French Open 2017: Andy Murray set for Karen Khachanov test at Roland Garros
|French Open: Murray v Khachanov|
|Venue: Roland Garros, Paris Date: Monday, 5 June|
|Coverage: Listen to online radio commentary and follow text coverage on the BBC Sport website and app.|
World number one Andy Murray will face up-and-coming Russian Karen Khachanov in the fourth round of the French Open at about 11:30 BST on Monday.
Top seed Murray, 30, is trying to reach the last eight in Paris for the sixth time in the past seven years.
Khachanov, 21, is ranked 53rd and plays his first Grand Slam last-16 match after beating American John Isner.
"Mentally I feel pretty good just now," Briton Murray said after beating Juan Martin del Potro in round three.
Having struggled with fitness and form during much of the year, the Scot played superbly to see off the Argentine in straight sets on Saturday.
"After each round, I'm not thinking about winning," he said.
"I didn't come here with the mindset that I'm definitely going to go a long way.
"I was going to try and just get through the first round and hopefully feel better each day. That's been the case so far."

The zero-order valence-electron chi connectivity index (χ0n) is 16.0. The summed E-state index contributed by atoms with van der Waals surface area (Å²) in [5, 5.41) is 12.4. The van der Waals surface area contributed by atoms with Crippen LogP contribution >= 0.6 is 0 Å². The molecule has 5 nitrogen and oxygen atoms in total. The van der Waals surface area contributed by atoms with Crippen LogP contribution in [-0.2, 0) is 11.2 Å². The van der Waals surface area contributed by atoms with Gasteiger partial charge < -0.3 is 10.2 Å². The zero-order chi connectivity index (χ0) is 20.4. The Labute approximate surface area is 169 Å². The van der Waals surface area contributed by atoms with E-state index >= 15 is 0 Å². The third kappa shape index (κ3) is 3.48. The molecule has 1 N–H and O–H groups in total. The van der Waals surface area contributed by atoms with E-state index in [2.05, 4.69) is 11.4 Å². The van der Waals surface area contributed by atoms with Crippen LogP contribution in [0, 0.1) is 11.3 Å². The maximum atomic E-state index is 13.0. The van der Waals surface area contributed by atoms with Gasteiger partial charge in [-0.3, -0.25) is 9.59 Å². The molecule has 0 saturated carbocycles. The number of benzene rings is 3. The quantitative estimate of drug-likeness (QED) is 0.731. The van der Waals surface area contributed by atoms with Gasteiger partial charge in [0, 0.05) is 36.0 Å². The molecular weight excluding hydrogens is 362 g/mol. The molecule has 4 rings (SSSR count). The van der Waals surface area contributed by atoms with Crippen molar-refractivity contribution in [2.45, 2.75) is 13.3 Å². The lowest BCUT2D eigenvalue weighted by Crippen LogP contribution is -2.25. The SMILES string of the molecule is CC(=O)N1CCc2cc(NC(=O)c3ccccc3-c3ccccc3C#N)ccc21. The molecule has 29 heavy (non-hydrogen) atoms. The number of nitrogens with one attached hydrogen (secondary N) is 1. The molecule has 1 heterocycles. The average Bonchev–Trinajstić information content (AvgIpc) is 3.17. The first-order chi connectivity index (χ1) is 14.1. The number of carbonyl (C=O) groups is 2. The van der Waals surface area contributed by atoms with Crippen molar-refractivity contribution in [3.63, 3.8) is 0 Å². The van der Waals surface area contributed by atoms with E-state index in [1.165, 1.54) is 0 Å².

Khachanov poses a new challenge for the Wimbledon champion, and it will be the Russian's first match against any of the very top names in the sport.
He said: "That is what we are looking for, to play on the big arenas like here, centre court, and to play against world number one. I'm really looking forward for it."
Khachanov was born in Moscow but has trained in Barcelona for the past three years, during which time he has risen from outside the world's top 400 to become a fixture around the top 50.
The 6ft 6in right-hander has plenty of power, as he showed in seeing off big-serving Isner in the third round.
That followed his best win to date over 13th seed Tomas Berdych.
"I practised with him before he got on to the tour when he was like 350, and he was really good," said Murray.
"Big, strong guy. Generates a lot of power. He's also got a big serve."
Khachanov has hit 29 aces to Murray's 16 in the tournament, and has spent an hour less on court at just under the eight-hour mark.
Murray will head into the match with a very different mindset, however, following his impressive performance against Del Potro.
"I believe in myself, so even when things aren't going well, I believe I can turn it around," said Murray.
"The five-set format has definitely helped that, so I have maybe not been as anxious going into some of the matches, because I know there is some time to turn it around."